Term Sheets: To be bound or not to be bound!
In January this year, one of my clients (a VC) came to me with a new investment mandate along with specific instructions to close the deal in 45 days. At that point it looked doable. The company being fairly young (8 months of operations), we did not expect any glitches. The term sheet stage was uneventful. In spite of our repeated requests, the entrepreneurs decided to proceed without a lawyer, assuring us that they are in the process of “shortlisting” law firms and will hire one in time for the binding investment documents. We did not want to take our chances, so we walked them through the term sheet and made sure that the entrepreneurs understood the implication of each and every term. They requested a few changes, and after some back and forth, the term sheet was signed in 10 days.
We initiated the legal due diligence, while simultaneously working on investment documents. Everything seemed to be progressing smoothly. We even managed to send them the investment documents in 5 days. Silence! Heard nothing from the entrepreneurs for almost 2 weeks and then we receive heavily marked up documents.
It reminded me of my chemistry answer papers in school. Where the red marks literally overshadowed my so obviously badly written answers in blue. On closer scrutiny, we learnt to our utter dismay that the entrepreneurs and their counsel had decided to change all the terms that they had agreed to in the term sheet. Every single one of them, except the name of parties and governing law (Yes, how kind!). When our client reached out to the entrepreneurs to understand the rationale for reneging on the term sheet, the entrepreneurs’ response was that “when we spoke to our lawyer, he was of the opinion that the terms were not in our favour. Hence we thought we should suggest changes”. Seriously!!! Lucky for the entrepreneurs, our client was a very patient VC. Most of the early stage VCs are. Deal terms were renegotiated. Some accepted, some rejected and finally the deal closed in June. From 45 days’ target to 180 days.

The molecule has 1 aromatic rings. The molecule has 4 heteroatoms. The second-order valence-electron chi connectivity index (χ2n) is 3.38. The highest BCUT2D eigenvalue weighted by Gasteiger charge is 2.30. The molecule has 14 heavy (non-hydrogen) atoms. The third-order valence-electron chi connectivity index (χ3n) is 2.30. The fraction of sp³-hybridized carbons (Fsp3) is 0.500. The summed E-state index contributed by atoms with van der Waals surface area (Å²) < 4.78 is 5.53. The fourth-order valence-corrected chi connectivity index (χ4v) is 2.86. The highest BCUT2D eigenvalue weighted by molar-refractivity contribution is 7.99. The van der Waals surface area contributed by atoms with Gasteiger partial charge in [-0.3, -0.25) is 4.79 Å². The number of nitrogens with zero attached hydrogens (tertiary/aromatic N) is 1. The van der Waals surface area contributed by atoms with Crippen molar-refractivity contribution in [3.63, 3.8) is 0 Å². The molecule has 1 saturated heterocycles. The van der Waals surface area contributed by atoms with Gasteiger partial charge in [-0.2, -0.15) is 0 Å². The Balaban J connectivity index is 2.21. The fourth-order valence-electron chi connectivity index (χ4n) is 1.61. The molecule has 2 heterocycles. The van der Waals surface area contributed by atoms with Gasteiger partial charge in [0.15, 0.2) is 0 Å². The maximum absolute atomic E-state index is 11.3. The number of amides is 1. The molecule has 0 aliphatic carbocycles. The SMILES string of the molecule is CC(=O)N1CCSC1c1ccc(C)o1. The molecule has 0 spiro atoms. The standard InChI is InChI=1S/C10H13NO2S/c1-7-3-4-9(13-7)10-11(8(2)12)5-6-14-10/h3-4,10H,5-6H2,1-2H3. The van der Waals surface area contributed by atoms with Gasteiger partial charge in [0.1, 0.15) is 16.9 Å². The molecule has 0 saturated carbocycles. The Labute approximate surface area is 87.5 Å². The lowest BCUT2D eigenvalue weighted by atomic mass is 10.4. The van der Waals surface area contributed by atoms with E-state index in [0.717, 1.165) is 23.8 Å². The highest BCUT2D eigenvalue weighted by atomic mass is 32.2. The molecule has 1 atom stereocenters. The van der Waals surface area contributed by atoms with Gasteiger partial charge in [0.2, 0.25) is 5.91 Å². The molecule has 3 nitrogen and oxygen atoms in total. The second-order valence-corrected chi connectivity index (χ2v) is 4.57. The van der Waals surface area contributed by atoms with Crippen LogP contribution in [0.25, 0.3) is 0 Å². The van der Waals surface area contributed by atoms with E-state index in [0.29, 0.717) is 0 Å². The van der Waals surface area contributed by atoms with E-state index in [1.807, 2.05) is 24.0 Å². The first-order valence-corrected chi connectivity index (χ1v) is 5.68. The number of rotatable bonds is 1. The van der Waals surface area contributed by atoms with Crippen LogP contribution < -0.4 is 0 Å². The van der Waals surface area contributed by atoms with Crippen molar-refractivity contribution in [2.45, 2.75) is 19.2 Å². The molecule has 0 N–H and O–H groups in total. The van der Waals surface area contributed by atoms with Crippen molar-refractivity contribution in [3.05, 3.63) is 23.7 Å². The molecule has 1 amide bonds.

Well this is not the first instance where an entrepreneur has gone back and renegotiated deal terms. In the last 6 months, I have come across at least 5 instances where entrepreneurs have signed a term sheet and then reneged on the terms at the time of the binding investment agreements.
If you were to ask me, I would say that’s a bad idea! By reopening all the terms you had agreed to earlier, you not only push your fundraising timeline by at least a couple of months, but also create a negative impression with the investor at the potential start of a long relationship. Overall it leaves a bad taste in the mouth. From an investor’s perspective, it is extremely annoying and frustrating, because now they need to spend additional time and resources in re-discussing points that they had closed out with you, plus they have to explain to their investment committee the rationale for changing all terms in an agreed document.
Why would an entrepreneur do this? Everyone knows how important it is for an entrepreneur to have cash in bank at the earliest. I am sure, no entrepreneur wants to waste precious time being distracted by investment documents and negotiations, when they can be creating value in their ventures.
I think it is the term “non-binding” that is the culprit. You know how all term sheets start with the words “non-binding”. This makes the entrepreneur believe that the terms in the term sheet are not cast in stone and can be discussed again at a later stage. Hence, in their urgency to close out the term sheet, so that the investor proceeds with the innumerable other formalities, they just sign on the terms without probably understanding the implications of some of them. It is also for the same reason that they don’t hire a lawyer at the term sheet stage.
After all, lawyers will also delay the process! They therefore just read it themselves, consult a friend or family member and proceed.
Well, to all the entrepreneurs out there, please bear in mind that what the terms “non-binding” actually mean is that by executing a term sheet, an investor is not bound to invest in the company.
It is not a promise to invest, but, if the investor decides to proceed with the investment, then the terms as agreed in the term sheet will form the basis of such investment. The term sheet therefore sets the tone for the binding investment agreement and if you have agreed to any terms in the term sheet, it is expected of you not to renegotiate them later. Of course you are free to discuss, ask questions and negotiate in case of ambiguity in interpretation. Some digression from the term sheet is expected and acceptable, but not extensive.
It is therefore advisable to engage a lawyer at the term sheet stage. May cost a few thousand rupees extra but compare that to the value of delayed investments! I am sure when it is all done, you will agree it is money well spent!